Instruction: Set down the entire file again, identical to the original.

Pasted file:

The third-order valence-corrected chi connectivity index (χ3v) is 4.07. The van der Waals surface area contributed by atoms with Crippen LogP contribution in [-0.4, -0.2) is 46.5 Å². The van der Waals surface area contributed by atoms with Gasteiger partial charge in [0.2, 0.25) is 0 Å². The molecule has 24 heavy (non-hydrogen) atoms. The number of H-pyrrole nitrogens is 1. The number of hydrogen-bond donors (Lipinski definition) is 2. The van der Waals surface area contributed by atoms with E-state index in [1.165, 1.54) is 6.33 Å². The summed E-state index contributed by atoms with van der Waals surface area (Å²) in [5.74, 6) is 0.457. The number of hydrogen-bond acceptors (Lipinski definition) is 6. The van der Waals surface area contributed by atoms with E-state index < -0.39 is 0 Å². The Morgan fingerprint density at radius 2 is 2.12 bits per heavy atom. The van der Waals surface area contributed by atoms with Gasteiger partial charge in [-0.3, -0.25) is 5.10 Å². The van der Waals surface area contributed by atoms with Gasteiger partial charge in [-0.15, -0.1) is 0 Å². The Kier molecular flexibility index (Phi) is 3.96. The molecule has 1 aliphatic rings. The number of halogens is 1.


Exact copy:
The third-order valence-corrected chi connectivity index (χ3v) is 4.07. The van der Waals surface area contributed by atoms with Crippen LogP contribution in [-0.4, -0.2) is 46.5 Å². The van der Waals surface area contributed by atoms with Gasteiger partial charge in [0.2, 0.25) is 0 Å². The molecule has 24 heavy (non-hydrogen) atoms. The number of H-pyrrole nitrogens is 1. The number of hydrogen-bond donors (Lipinski definition) is 2. The van der Waals surface area contributed by atoms with E-state index in [1.165, 1.54) is 6.33 Å². The summed E-state index contributed by atoms with van der Waals surface area (Å²) in [5.74, 6) is 0.457. The number of hydrogen-bond acceptors (Lipinski definition) is 6. The van der Waals surface area contributed by atoms with E-state index < -0.39 is 0 Å². The Morgan fingerprint density at radius 2 is 2.12 bits per heavy atom. The van der Waals surface area contributed by atoms with Gasteiger partial charge in [-0.3, -0.25) is 5.10 Å². The van der Waals surface area contributed by atoms with Gasteiger partial charge in [-0.15, -0.1) is 0 Å². The Kier molecular flexibility index (Phi) is 3.96. The molecule has 1 aliphatic rings. The number of halogens is 1.